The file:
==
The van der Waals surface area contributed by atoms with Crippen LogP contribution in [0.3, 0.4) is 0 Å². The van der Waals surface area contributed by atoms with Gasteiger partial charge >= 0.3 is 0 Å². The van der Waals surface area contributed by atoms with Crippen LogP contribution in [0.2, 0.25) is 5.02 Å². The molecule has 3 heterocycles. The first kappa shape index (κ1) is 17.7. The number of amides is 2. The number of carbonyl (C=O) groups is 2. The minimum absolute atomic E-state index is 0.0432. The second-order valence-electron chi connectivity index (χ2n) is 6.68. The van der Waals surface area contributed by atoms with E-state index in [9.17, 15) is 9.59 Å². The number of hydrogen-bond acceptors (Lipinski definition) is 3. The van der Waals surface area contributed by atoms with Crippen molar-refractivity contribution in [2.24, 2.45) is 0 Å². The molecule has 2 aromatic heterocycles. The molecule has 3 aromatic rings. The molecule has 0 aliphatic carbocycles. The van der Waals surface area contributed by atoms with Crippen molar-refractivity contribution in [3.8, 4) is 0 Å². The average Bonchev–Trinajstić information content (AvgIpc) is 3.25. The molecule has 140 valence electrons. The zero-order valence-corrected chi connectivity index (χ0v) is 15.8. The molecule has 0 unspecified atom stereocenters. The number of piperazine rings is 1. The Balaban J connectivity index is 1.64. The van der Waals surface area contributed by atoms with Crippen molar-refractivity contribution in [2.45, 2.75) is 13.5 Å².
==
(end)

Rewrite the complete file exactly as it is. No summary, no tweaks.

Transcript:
The van der Waals surface area contributed by atoms with Crippen LogP contribution in [0.3, 0.4) is 0 Å². The van der Waals surface area contributed by atoms with Gasteiger partial charge >= 0.3 is 0 Å². The van der Waals surface area contributed by atoms with Crippen LogP contribution in [0.2, 0.25) is 5.02 Å². The molecule has 3 heterocycles. The first kappa shape index (κ1) is 17.7. The number of amides is 2. The number of carbonyl (C=O) groups is 2. The minimum absolute atomic E-state index is 0.0432. The second-order valence-electron chi connectivity index (χ2n) is 6.68. The van der Waals surface area contributed by atoms with E-state index in [9.17, 15) is 9.59 Å². The number of hydrogen-bond acceptors (Lipinski definition) is 3. The van der Waals surface area contributed by atoms with Crippen molar-refractivity contribution in [2.24, 2.45) is 0 Å². The molecule has 2 aromatic heterocycles. The molecule has 3 aromatic rings. The molecule has 0 aliphatic carbocycles. The van der Waals surface area contributed by atoms with Crippen molar-refractivity contribution in [3.8, 4) is 0 Å². The average Bonchev–Trinajstić information content (AvgIpc) is 3.25. The molecule has 140 valence electrons. The zero-order valence-corrected chi connectivity index (χ0v) is 15.8. The molecule has 0 unspecified atom stereocenters. The number of piperazine rings is 1. The Balaban J connectivity index is 1.64. The van der Waals surface area contributed by atoms with Crippen molar-refractivity contribution in [2.45, 2.75) is 13.5 Å².